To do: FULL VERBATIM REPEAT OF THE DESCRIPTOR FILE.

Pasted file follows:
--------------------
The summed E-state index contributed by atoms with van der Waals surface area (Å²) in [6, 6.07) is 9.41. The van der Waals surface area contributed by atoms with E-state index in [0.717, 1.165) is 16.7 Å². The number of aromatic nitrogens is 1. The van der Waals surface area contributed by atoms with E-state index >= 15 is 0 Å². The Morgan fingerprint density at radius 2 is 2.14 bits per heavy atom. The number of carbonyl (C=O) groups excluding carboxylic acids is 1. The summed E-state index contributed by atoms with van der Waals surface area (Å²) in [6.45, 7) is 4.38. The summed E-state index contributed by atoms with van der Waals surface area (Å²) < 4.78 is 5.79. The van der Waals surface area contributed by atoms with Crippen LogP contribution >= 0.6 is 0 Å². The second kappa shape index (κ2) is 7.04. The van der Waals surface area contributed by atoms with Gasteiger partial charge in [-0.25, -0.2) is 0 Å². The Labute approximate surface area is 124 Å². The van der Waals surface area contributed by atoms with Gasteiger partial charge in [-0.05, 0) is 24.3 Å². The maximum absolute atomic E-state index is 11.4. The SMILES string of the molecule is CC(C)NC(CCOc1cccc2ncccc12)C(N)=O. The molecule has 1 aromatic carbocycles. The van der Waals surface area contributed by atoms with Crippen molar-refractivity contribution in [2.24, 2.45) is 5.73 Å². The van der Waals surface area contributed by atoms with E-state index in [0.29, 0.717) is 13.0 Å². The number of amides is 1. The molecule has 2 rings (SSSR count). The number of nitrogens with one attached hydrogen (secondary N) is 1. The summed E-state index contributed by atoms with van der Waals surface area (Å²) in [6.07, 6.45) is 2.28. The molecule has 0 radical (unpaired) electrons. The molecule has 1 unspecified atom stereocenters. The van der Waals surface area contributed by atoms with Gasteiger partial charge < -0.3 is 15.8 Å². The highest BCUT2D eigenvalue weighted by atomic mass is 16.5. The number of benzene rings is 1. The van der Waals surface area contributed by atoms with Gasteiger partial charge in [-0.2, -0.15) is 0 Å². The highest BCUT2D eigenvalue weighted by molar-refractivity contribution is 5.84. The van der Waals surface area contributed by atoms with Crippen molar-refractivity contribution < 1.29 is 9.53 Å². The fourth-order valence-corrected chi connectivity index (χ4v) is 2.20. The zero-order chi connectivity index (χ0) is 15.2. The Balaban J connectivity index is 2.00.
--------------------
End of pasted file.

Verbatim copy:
The summed E-state index contributed by atoms with van der Waals surface area (Å²) in [6, 6.07) is 9.41. The van der Waals surface area contributed by atoms with E-state index in [0.717, 1.165) is 16.7 Å². The number of aromatic nitrogens is 1. The van der Waals surface area contributed by atoms with E-state index >= 15 is 0 Å². The Morgan fingerprint density at radius 2 is 2.14 bits per heavy atom. The number of carbonyl (C=O) groups excluding carboxylic acids is 1. The summed E-state index contributed by atoms with van der Waals surface area (Å²) in [6.45, 7) is 4.38. The summed E-state index contributed by atoms with van der Waals surface area (Å²) < 4.78 is 5.79. The van der Waals surface area contributed by atoms with Crippen LogP contribution >= 0.6 is 0 Å². The second kappa shape index (κ2) is 7.04. The van der Waals surface area contributed by atoms with Gasteiger partial charge in [-0.25, -0.2) is 0 Å². The Labute approximate surface area is 124 Å². The van der Waals surface area contributed by atoms with Gasteiger partial charge in [-0.05, 0) is 24.3 Å². The maximum absolute atomic E-state index is 11.4. The SMILES string of the molecule is CC(C)NC(CCOc1cccc2ncccc12)C(N)=O. The molecule has 1 aromatic carbocycles. The van der Waals surface area contributed by atoms with Crippen molar-refractivity contribution in [2.24, 2.45) is 5.73 Å². The van der Waals surface area contributed by atoms with E-state index in [0.29, 0.717) is 13.0 Å². The number of amides is 1. The molecule has 2 rings (SSSR count). The number of nitrogens with one attached hydrogen (secondary N) is 1. The summed E-state index contributed by atoms with van der Waals surface area (Å²) in [6.07, 6.45) is 2.28. The molecule has 0 radical (unpaired) electrons. The molecule has 1 unspecified atom stereocenters. The van der Waals surface area contributed by atoms with Gasteiger partial charge < -0.3 is 15.8 Å². The highest BCUT2D eigenvalue weighted by atomic mass is 16.5. The number of benzene rings is 1. The van der Waals surface area contributed by atoms with Gasteiger partial charge in [-0.2, -0.15) is 0 Å². The highest BCUT2D eigenvalue weighted by molar-refractivity contribution is 5.84. The van der Waals surface area contributed by atoms with Crippen molar-refractivity contribution < 1.29 is 9.53 Å². The fourth-order valence-corrected chi connectivity index (χ4v) is 2.20. The zero-order chi connectivity index (χ0) is 15.2. The Balaban J connectivity index is 2.00.